I've been looking for something like this; one of my hobbies is racing and it's always dismaying to see a field of cars burning gas, waiting to run and belching smoke when they floor it.

I know it's a small amount compared to all the old cars but it still bugs me.

For myself, I'd love to do a hybrid Lotus 7. Great chassis, lots of room for engine and bits, and starts light.

Also, a friend linked me the DP1e, which ran on Laguna Seca.
posted by caphector at 4:04 PM on August 9, 2010

I think Salvor Hardin is on the right track. So much of what we associate with 'power' is actually wasted energy - a hot, loud, firey engine is wasting energy on heat, noise and light. A more efficient, powerful engine would be colder, quieter, and dimmer.

My thought was skydiving or downhill BMX, which both have significant speed and risk, yet don't require anything other than gravity (apart from the lift to the top).
posted by twirlypen at 4:07 PM on August 9, 2010

Response by poster: The thing is, sailboat racing does look pretty boring compared to the spectacle of jetboat racing on a braided river. At least, that was my view as a kid, Now as an adult, I've gained a deep appreciation for the sailboat, but it's that learned and acquired-taste appreciation of efficiency and tactics that I'd like to not be necessary.

I guess we could call that the Kid-test. Maybe it's a useful indicator?

Thinking in another direction, water thundering out the overspill chute at a giant hydroelectic dam has some spectacle. Certainly more than smoke belching out of a coal plant.
posted by -harlequin- at 4:13 PM on August 9, 2010

Isle of Man TTX GP? In its infancy, the races are currently more about power management than pure power as of yet.

The America's Cup
is pretty powermad.

I live on a twisty road and often see Teslas zipping by. Seeing them in the wild helps me realize it's not the technology that not up to snuff, it's just the market penetration. And my wife wants one. (But the Tesla is too short for me and the seat doesn't go back, so waaaahhhh.)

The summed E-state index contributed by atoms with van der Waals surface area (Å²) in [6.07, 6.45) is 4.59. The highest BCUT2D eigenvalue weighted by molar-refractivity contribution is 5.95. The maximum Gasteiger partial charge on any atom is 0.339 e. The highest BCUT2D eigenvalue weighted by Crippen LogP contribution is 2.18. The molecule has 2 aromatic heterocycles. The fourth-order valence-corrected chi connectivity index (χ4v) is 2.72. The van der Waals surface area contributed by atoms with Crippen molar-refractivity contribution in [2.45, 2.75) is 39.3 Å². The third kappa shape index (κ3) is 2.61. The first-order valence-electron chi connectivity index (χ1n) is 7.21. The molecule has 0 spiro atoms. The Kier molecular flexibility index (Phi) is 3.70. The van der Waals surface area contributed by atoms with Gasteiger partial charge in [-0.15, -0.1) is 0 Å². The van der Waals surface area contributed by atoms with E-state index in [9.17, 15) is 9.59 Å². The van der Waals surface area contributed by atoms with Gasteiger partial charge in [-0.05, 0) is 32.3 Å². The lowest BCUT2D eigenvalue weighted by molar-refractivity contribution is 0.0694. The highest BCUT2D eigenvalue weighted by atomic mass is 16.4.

posted by lothar at 4:15 PM on August 9, 2010

In the same vein as a hydroelectric dam, I think solar concentrators are pretty awe-inspiring. It's quiet, but a stunning amount of power in the form of light is streaming through the air and converging on that tower.

Not sure if that passes the kid test though.
posted by Salvor Hardin at 4:17 PM on August 9, 2010

Look at this. Now look at this.

If you make some reasonable assumptions about the geometry of the system and some less reasonable assumptions about insolation, you can use nothing more than high school physics to show that if I were to drop a hot dog off the top of the PS10 tower through the beam path, it'd be cooked by the time it hit the ground.
posted by d. z. wang at 4:33 PM on August 9, 2010

Sailboat racing is the most excitement (thrills, occasional terror) you can have under 15 mph.
posted by sammyo at 5:03 PM on August 9, 2010

It hasn't happened yet (and pessimists think it never will) but laser-induced fusion (LIF) would be a spectacular yet very green source of energy. Although it probably wouldn't produce an adrenaline rush, gearheads can revel in a tour of the National Ignition Facility at the Lawrence Livermore National Lab. As with most Big Science programs, the engineering involved is pretty badass, even if they never manage to make LIF a commercially viable power source.
posted by Quietgal at 6:52 PM on August 9, 2010

Here's an ugly hydrogen powered car that doesn't appear to go very fast but does sound pretty good. I don't think hydrogen is the future, but it can be produced with renewable energy and you can build a race car that burns it.
posted by knave at 8:22 PM on August 9, 2010

I'm not sure if it is a spectacle in and of itself, but Porsche just announced the first Hybrid Supercar. It'll have over 700hp (engine & electric motors combined) and get over 75mpg.
posted by thekiltedwonder at 10:07 PM on August 9, 2010

Sailboats don't do it for you? Then I've got three "renewable" words for you: ALCOHOL FUNNY CARS!!!!

Sunday, SUNDAY, SUNDAY! That's right (nearly) all the excitement of nitromethane dragsters, with (theoretically at least) an environmentally friendly alcohol fuel source!
posted by The 10th Regiment of Foot at 4:51 AM on August 10, 2010

Fabian Cancellera for the win, obviously!
posted by Chuckles at 10:50 PM on August 11, 2010